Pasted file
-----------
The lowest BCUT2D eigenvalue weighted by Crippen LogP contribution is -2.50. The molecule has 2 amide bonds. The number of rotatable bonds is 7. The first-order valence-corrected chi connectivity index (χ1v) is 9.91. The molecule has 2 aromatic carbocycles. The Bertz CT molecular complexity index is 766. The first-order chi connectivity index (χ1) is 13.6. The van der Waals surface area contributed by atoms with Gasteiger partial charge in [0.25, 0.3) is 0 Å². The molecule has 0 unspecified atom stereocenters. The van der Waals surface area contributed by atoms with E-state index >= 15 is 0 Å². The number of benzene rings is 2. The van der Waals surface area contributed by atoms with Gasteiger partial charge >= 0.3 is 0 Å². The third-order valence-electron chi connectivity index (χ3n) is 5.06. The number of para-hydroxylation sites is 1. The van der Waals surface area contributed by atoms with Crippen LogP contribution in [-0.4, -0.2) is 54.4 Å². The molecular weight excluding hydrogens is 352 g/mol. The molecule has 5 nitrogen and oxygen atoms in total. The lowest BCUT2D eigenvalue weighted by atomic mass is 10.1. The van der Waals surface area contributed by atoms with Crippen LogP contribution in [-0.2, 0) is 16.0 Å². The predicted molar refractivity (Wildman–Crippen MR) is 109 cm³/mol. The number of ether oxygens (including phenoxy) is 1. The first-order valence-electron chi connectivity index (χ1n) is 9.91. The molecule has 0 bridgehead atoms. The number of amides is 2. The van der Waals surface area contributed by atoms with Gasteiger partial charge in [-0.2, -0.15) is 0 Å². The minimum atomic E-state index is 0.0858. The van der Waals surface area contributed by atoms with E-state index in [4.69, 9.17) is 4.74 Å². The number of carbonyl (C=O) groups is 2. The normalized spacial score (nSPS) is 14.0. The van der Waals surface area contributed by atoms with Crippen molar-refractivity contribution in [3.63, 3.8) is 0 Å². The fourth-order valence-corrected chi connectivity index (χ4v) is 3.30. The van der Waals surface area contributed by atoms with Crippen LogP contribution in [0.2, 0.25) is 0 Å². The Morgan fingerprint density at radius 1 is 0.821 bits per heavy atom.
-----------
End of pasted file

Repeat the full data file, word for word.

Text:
The lowest BCUT2D eigenvalue weighted by Crippen LogP contribution is -2.50. The molecule has 2 amide bonds. The number of rotatable bonds is 7. The first-order valence-corrected chi connectivity index (χ1v) is 9.91. The molecule has 2 aromatic carbocycles. The Bertz CT molecular complexity index is 766. The first-order chi connectivity index (χ1) is 13.6. The van der Waals surface area contributed by atoms with Gasteiger partial charge in [0.25, 0.3) is 0 Å². The molecule has 0 unspecified atom stereocenters. The van der Waals surface area contributed by atoms with E-state index >= 15 is 0 Å². The number of benzene rings is 2. The van der Waals surface area contributed by atoms with Gasteiger partial charge >= 0.3 is 0 Å². The third-order valence-electron chi connectivity index (χ3n) is 5.06. The number of para-hydroxylation sites is 1. The van der Waals surface area contributed by atoms with Crippen LogP contribution in [-0.4, -0.2) is 54.4 Å². The molecular weight excluding hydrogens is 352 g/mol. The molecule has 5 nitrogen and oxygen atoms in total. The lowest BCUT2D eigenvalue weighted by atomic mass is 10.1. The van der Waals surface area contributed by atoms with Crippen LogP contribution in [-0.2, 0) is 16.0 Å². The predicted molar refractivity (Wildman–Crippen MR) is 109 cm³/mol. The number of ether oxygens (including phenoxy) is 1. The first-order valence-electron chi connectivity index (χ1n) is 9.91. The molecule has 0 bridgehead atoms. The number of amides is 2. The van der Waals surface area contributed by atoms with Gasteiger partial charge in [-0.2, -0.15) is 0 Å². The minimum atomic E-state index is 0.0858. The van der Waals surface area contributed by atoms with E-state index in [4.69, 9.17) is 4.74 Å². The number of carbonyl (C=O) groups is 2. The normalized spacial score (nSPS) is 14.0. The van der Waals surface area contributed by atoms with Crippen molar-refractivity contribution in [3.63, 3.8) is 0 Å². The fourth-order valence-corrected chi connectivity index (χ4v) is 3.30. The van der Waals surface area contributed by atoms with Crippen LogP contribution in [0.2, 0.25) is 0 Å². The Morgan fingerprint density at radius 1 is 0.821 bits per heavy atom.